THE "MY SWEET LORD"/"HE'S SO FINE" PLAGIARISM SUIT
by Joseph C. Self
[ This article was first published in The 910 magazine in 1993. It is being reprinted here with the permission of Doug Sulpy, editor of The 910, and with the author's permission. It has not been updated, except to move the "footnotes" in the original article to "endnotes." These are designated by "(footnotes #)". This article is copyrighted by Joseph C. Self, 1993 and The 910, 1993. All rights reserved. In the words of the author, reproduction without the express written consent of major league baseball . . . wait, I think I goofed up on this part! ]
In an interview published in the November 27, 1992 issue of Goldmine magazine, George Harrison stated that the events that occurred during the litigation of a claim that he had plagiarized the melody for his worldwide smash hit, "My Sweet Lord" from a hit single from 1963 called "He's So Fine" would fill a book. Maybe so, but this article is designed to boil down what happened in the court proceedings to a concise and understandable account of several years of litigation.
As with my prior article on the Lennon-Levy suit, I have gone to what I consider the primary source for my information: the written opinions published by the courts that passed judgment on the facts presented to it. (footnote 1) The court had to decide if Harrison had infringed the copyright of "He's So Fine" (or HSF) in composing "My Sweet Lord" (or MSL) and if so, then a determination as to the damages due to the holder of the copyright would have to be made.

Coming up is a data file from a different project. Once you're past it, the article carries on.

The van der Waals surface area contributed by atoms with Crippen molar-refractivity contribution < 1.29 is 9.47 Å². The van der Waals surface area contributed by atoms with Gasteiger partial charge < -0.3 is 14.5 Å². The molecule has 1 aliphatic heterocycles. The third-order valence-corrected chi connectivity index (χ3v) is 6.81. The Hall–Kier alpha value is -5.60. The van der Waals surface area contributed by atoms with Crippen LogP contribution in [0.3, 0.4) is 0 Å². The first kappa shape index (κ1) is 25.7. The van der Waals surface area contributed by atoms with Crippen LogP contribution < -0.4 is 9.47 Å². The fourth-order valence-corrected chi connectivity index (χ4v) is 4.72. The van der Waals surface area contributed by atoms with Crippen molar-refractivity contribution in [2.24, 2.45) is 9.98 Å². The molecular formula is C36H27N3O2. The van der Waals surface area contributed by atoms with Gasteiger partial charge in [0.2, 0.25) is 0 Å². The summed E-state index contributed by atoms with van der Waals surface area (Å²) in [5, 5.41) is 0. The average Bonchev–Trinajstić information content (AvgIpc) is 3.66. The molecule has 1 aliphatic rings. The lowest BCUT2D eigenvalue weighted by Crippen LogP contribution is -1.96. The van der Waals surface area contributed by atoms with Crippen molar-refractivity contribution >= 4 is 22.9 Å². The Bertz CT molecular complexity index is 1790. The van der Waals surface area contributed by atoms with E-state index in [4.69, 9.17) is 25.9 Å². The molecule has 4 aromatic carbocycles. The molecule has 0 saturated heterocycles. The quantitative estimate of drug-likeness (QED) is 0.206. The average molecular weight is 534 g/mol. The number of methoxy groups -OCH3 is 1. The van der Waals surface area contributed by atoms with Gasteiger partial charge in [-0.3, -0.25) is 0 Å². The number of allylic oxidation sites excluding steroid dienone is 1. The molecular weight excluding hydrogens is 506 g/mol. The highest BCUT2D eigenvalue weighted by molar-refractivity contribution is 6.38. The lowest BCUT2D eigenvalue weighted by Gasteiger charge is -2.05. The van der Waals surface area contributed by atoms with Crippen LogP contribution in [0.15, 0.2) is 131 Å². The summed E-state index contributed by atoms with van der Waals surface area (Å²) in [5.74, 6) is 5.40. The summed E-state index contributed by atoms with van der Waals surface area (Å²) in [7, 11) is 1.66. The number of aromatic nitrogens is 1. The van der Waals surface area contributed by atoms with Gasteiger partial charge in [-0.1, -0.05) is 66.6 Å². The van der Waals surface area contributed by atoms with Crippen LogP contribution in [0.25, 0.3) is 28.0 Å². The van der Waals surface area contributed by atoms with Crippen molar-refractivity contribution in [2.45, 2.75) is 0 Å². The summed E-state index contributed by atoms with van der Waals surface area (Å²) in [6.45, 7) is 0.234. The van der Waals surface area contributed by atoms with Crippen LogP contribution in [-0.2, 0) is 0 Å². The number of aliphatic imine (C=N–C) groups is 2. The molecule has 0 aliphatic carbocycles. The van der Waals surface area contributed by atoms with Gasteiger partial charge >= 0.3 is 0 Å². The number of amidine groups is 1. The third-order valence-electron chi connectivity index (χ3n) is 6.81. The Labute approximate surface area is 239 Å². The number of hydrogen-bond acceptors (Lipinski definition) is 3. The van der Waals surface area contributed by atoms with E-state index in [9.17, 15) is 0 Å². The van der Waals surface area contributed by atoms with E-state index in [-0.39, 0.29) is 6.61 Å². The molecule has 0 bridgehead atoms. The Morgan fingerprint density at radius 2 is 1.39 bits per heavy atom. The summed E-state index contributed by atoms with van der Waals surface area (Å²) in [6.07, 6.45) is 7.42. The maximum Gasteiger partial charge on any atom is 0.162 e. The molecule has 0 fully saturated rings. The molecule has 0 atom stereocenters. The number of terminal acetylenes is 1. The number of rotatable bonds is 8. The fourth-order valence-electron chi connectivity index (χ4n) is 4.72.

HISTORICAL BACKGROUND OF THE CASE
The story starts in 1962, when "He's So Fine" was recorded. It was composed by Ronald Mack, recorded by the Chiffons, and was owned by Bright Tunes Music Corp. in 1971 (the opinion does not say if the song was originally published by Bright; however, as Paul McCartney can tell you, ownership of song copyrights can be transferred from one publishing company to another). It was a big hit in the United States, hitting the top of the Billboard charts for five weeks. (footnote 2) It was moderately successful in England, reaching Number 12 on one chart on June 1, 1963, a week that saw "From Me To You" topping the charts. Harrison acknowledged that he was familiar with "He's So Fine".
During the next seven years, "He's So Fine" was little more than a song that was played on the "golden oldies" request lines. Harrison had gone on with the Beatles to become wildly successful, and in 1970 was embarking on a solo career.